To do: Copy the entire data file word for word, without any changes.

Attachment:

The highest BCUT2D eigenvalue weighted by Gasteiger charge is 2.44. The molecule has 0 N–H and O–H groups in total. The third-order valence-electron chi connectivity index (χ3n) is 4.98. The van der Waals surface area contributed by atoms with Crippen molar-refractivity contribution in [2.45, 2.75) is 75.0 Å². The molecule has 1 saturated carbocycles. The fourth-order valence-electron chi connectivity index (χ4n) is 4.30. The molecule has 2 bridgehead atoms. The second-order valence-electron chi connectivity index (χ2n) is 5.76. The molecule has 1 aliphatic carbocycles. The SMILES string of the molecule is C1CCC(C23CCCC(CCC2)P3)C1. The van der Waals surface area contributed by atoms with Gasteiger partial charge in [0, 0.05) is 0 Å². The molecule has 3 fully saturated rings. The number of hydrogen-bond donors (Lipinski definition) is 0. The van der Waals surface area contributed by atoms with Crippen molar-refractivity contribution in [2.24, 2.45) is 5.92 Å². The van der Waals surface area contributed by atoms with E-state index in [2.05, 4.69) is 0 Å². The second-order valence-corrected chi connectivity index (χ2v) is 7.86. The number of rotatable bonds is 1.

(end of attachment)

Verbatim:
The highest BCUT2D eigenvalue weighted by Gasteiger charge is 2.44. The molecule has 0 N–H and O–H groups in total. The third-order valence-electron chi connectivity index (χ3n) is 4.98. The van der Waals surface area contributed by atoms with Crippen molar-refractivity contribution in [2.45, 2.75) is 75.0 Å². The molecule has 1 saturated carbocycles. The fourth-order valence-electron chi connectivity index (χ4n) is 4.30. The molecule has 2 bridgehead atoms. The second-order valence-electron chi connectivity index (χ2n) is 5.76. The molecule has 1 aliphatic carbocycles. The SMILES string of the molecule is C1CCC(C23CCCC(CCC2)P3)C1. The van der Waals surface area contributed by atoms with Gasteiger partial charge in [0, 0.05) is 0 Å². The molecule has 3 fully saturated rings. The number of hydrogen-bond donors (Lipinski definition) is 0. The van der Waals surface area contributed by atoms with Crippen molar-refractivity contribution in [2.24, 2.45) is 5.92 Å². The van der Waals surface area contributed by atoms with E-state index in [2.05, 4.69) is 0 Å². The second-order valence-corrected chi connectivity index (χ2v) is 7.86. The number of rotatable bonds is 1.